European rail chiefs propose concrete measures for the future of rail to Vice-President Kallas
Posted: 4 February 2011 | | No comments yet
The CEOs of the three major European rail associations met today in Brussels…
The CEOs of the three major European rail associations met today in Brussels...
The CEOs of the three major European rail associations met today in Brussels with European Commission Vice-President Siim Kallas, responsible for transport. Representatives of the Community of European Railway and Infrastructure Companies (CER), the European Rail Infrastructure Managers (EIM) and the European Rail Industry (UNIFE) outlined key policy positions in view of the forthcoming Transport White Paper.
CER Executive Director Johannes Ludewig, EIM Executive Director Hendrik Abma and UNIFE Director-General Michael Clausecker gave their full support to the Vice-President’s vision that: “rail and inland waterways should take most inland freight on distances greater than 300km and a majority of medium distance passenger traffic (300 – 1000km).”
To support this, CER, EIM and UNIFE called for the full internalisation of external costs for all modes of transport in line with the polluter-pays principle. The European Commission has set forth ambitious long-term goals for the decarbonisation of the transport sector and its move away from oil. The rail sector actively supports this, but notes that decarbonisation of surface transport cannot be ensured unless concrete economic instruments are introduced. A single binding target for greenhouse gas emissions from surface transport is therefore indispensable.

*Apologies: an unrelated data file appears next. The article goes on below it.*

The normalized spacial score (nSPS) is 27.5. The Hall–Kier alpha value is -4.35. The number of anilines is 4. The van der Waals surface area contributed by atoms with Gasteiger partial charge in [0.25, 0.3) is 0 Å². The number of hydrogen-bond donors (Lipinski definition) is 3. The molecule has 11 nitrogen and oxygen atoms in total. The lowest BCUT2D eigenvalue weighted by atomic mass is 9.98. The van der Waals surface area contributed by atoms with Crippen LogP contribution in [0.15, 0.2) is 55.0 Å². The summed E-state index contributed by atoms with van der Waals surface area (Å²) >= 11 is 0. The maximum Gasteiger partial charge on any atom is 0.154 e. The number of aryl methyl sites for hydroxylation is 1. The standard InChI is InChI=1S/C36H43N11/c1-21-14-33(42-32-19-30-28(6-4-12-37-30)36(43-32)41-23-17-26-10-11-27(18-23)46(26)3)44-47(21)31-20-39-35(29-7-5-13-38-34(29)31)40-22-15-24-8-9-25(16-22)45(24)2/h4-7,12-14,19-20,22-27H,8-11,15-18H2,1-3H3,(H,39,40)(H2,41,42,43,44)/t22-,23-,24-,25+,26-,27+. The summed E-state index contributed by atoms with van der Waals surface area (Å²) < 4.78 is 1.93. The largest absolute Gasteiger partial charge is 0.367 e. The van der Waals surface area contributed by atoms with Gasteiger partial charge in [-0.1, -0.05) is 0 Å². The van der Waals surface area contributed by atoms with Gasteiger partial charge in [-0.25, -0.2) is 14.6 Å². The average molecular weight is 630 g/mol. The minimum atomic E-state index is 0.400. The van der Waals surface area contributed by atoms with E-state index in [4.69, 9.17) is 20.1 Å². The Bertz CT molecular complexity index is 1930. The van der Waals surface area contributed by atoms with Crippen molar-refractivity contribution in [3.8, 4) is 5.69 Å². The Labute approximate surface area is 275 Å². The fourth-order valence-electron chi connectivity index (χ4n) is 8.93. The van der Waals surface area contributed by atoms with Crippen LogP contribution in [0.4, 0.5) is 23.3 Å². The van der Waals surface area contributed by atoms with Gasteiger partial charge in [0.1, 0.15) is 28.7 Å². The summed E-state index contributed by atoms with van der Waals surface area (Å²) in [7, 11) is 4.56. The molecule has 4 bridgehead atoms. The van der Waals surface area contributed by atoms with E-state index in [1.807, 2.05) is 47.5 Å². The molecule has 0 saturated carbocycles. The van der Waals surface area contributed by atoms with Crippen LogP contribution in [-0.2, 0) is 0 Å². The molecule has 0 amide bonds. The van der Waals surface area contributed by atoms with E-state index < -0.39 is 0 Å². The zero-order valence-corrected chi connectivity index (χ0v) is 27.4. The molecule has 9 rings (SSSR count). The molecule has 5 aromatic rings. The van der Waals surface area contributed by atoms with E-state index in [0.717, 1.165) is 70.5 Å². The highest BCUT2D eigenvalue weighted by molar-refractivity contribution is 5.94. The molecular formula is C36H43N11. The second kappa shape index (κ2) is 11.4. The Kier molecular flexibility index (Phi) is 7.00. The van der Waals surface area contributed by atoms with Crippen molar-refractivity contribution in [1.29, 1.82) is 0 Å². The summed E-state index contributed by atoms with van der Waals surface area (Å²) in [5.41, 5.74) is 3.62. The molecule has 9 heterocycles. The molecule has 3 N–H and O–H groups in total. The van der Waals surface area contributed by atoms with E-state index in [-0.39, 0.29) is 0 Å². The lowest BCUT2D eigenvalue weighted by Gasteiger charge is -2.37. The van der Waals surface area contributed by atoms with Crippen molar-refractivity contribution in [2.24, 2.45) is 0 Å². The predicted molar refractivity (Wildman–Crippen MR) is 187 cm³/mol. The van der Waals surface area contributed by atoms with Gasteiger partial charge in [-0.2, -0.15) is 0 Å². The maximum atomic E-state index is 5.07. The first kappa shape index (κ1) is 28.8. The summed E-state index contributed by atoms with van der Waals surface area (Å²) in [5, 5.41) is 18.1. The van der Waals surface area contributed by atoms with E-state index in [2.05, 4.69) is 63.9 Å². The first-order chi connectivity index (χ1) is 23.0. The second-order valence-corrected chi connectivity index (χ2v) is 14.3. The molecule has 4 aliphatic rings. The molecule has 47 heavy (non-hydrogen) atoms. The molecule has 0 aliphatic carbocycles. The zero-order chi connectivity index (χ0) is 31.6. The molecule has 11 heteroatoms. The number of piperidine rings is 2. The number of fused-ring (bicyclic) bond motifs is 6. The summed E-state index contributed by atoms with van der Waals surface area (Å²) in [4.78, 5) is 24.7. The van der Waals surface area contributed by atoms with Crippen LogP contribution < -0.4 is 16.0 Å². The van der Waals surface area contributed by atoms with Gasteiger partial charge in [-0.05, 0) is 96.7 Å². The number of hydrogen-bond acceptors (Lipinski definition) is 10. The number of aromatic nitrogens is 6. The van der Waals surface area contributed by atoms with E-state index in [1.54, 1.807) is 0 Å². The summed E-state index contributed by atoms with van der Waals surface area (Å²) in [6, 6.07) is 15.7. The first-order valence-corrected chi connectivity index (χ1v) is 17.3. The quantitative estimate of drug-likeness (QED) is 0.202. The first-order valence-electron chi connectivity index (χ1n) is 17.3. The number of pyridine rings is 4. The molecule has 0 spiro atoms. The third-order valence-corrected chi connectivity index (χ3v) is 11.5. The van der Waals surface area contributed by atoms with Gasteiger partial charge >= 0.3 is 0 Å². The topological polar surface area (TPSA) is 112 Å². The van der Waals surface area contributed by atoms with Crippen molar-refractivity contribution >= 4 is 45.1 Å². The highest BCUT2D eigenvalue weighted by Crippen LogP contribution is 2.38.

The discussions then focused on concrete actions which would help the rail sector realise its potential, with particular attention devoted to high speed rail and to freight corridors and multimodal connections. The issue of insufficient investment in rail infrastructure, notably in Central and Eastern Europe, was also stressed.
The rail sector stressed that the development of European high-speed rail requires better connections between Western European Member States, and support for new lines in Central and Eastern Europe. The role of increased high-speed rail connections between Europe’s major cities and hubs was also underscored.
The rail associations highlighted their concern regarding the economic sustainability of the European rail network in difficult economic times. In particular, the situation in Central and Eastern Europe and the lack of political will in this region were discussed. Concerning EU policy, the associations asked the European Commission to help improve rail project development and implementation across Europe.
On the subject of rail freight, CER, EIM and UNIFE called for stronger integration between sea ports and rail, based on an analysis of European best practice, such as the new Liefkenshoek connection under the Scheldt in Belgium. The associations stated that the revised TEN-T guidelines and TEN-T regulation should further promote rail connections with sea ports and the introduction of positive incentives and/or targets for port authorities to encourage efficient co-modality.
Johannes Ludewig, CER Executive Director commented: “We are concerned about rail’s development in Central and Eastern Europe. We believe that a change of direction is badly needed, both at the national level and at the EU level. We cannot allow a two-speed Europe to emerge in the context of a backbone network industry such as rail.”
Hendrik Abma, EIM’s Executive Director, said: “The relationship between rail and other modes of transport will be increasingly complementary in the future, with rail using its obvious strengths over long distances. In particular, the rail sector is firmly committed to improve quality and reliability of freight transport through an effective and timely implementation of the Rail Freight Corridors Regulation. Therefore we welcome innovative initiatives from national governments and transport stakeholders to help multimodality come true.”
Michael Clausecker, UNIFE Director-General, said: “The success and economic benefits of high speed rail makes it increasingly attractive to a growing number of countries in the EU and beyond. Now, there is a window of opportunity for the European Union to take action in order to develop a truly European high speed rail network.”